Qualified education expenses must be paid to an eligible educational institution. With one notable exception that we’ll discuss in a minute, that generally includes any college, university, vocational school, or other postsecondary educational institution eligible to participate in a federal student aid program administered by the U.S. Department of Education. Graduate school counts, too.
Since 529 plans are generally designed for college savings, most of the 529 qualified expenses fall into the category of “qualified higher education expenses.” These are expenses related to enrollment or attendance at an eligible postsecondary school as described above.
So, without further ado, here’s a rundown of the qualified expenses for which 529 plan funds can be used.
College Tuition and Fees
Tuition and fees are considered qualified expenses for 529 plan purposes if they’re required for enrollment or attendance of the designated beneficiary at an eligible postsecondary school (e.g., at a college, university, graduate school, or vocational school).
Tuition for K-12 Education
Here’s the one exception where qualified education expenses don’t have to be for colleges, universities, or vocational schools. You can use up to $10,000 per year of 529 funds for the account beneficiary’s tuition at a public, private, or religious elementary or secondary school (i.e., kindergarten through grade 12).
YATI Tip: Note that you can only use 529 funds for K-12 tuition … not for fees or for other related expenses.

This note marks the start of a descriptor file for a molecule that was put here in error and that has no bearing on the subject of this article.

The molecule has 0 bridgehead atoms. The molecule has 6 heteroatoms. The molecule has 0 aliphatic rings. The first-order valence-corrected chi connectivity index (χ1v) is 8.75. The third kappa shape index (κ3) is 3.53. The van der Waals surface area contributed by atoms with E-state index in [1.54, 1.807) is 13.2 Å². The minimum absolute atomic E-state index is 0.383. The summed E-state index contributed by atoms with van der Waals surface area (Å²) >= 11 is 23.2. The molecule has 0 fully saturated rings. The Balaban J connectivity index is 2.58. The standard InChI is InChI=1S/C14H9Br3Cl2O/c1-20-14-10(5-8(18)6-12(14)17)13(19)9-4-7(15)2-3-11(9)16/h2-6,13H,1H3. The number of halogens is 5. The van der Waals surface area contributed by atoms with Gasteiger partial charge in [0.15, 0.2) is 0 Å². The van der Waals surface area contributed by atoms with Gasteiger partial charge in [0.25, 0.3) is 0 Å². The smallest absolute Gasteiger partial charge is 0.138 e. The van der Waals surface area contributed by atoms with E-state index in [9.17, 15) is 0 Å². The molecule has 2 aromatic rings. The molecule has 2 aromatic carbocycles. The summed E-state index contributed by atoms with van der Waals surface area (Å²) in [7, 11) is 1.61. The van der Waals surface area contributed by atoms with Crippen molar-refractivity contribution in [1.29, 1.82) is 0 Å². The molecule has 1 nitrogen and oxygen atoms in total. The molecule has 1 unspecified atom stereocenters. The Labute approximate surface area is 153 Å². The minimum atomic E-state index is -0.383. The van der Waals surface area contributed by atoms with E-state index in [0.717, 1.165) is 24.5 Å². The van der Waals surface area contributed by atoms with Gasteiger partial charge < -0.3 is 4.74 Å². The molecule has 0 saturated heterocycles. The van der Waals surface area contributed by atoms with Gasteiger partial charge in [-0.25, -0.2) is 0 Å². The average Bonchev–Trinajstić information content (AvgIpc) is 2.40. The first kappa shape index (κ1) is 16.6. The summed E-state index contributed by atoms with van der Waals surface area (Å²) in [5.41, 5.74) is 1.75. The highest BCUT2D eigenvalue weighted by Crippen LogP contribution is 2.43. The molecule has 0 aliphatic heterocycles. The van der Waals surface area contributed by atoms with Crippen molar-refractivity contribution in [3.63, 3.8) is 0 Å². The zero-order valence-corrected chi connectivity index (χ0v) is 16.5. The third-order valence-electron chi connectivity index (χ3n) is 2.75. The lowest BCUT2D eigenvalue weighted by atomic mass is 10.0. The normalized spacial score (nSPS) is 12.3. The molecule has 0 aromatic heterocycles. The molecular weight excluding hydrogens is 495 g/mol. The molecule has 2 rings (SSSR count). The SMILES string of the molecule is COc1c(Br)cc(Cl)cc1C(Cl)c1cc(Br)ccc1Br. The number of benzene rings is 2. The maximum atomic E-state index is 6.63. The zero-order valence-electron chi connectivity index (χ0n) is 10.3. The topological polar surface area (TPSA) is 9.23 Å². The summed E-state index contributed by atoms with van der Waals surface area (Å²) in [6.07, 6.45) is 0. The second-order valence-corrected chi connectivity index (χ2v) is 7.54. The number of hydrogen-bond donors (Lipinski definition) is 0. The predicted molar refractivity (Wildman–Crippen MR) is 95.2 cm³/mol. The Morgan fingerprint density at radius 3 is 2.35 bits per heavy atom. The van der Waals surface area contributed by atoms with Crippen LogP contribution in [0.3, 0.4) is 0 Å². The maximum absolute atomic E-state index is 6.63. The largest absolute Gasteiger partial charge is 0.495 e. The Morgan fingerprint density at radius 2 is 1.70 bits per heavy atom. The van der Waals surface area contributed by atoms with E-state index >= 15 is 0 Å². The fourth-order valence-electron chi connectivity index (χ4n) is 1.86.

Room and Board
The cost of room and board is a qualified expense, but only for students who are attending an eligible postsecondary school on at least a half-time basis. This includes off-campus room and board expenses at eligible schools.
There are limits to room and board costs, though. Generally, room and board expenses can’t be higher than the amount shown in the school’s cost of attendance for federal financial aid purposes for a particular academic period and type of living arrangement. If the actual amount charged for room and board is greater than that amount, the larger amount is a qualified higher education expense if the student resided in housing owned or operated by the school.
YATI Tip: Check with your school’s financial aid office to verify the announced room and board expenses.
Books, Supplies, and Equipment
Books, supplies, and equipment required for the enrollment or attendance at an eligible postsecondary school are also considered qualified expenses.
Computers, Software, and Internet Access
Computers (including peripheral equipment), software, and internet access used primarily by a student while enrolled at an eligible postsecondary school are also qualified higher education expenses for which 529 plan funds can be used.
However, software designed for sports, games, or hobbies isn’t a qualified expense unless it’s predominantly educational in nature.
Money from a 529 plan can be used to pay for the cost of special-needs services for a special-needs student that are incurred in connection with enrollment or attendance at an eligible postsecondary school.
Apprenticeship Program Costs
The expenses for fees, books, supplies, and equipment required for a 529 plan beneficiary’s participation in an apprenticeship program registered and certified with the U.S. Secretary of Labor are also considered qualified expenses.
Student Loan Repayment
Up to $10,000 of student loan payments owed by a 529 plan beneficiary or the beneficiary’s sibling (including a stepbrother or stepsister) count as qualified higher education expenses. Payments can be of either principal or interest.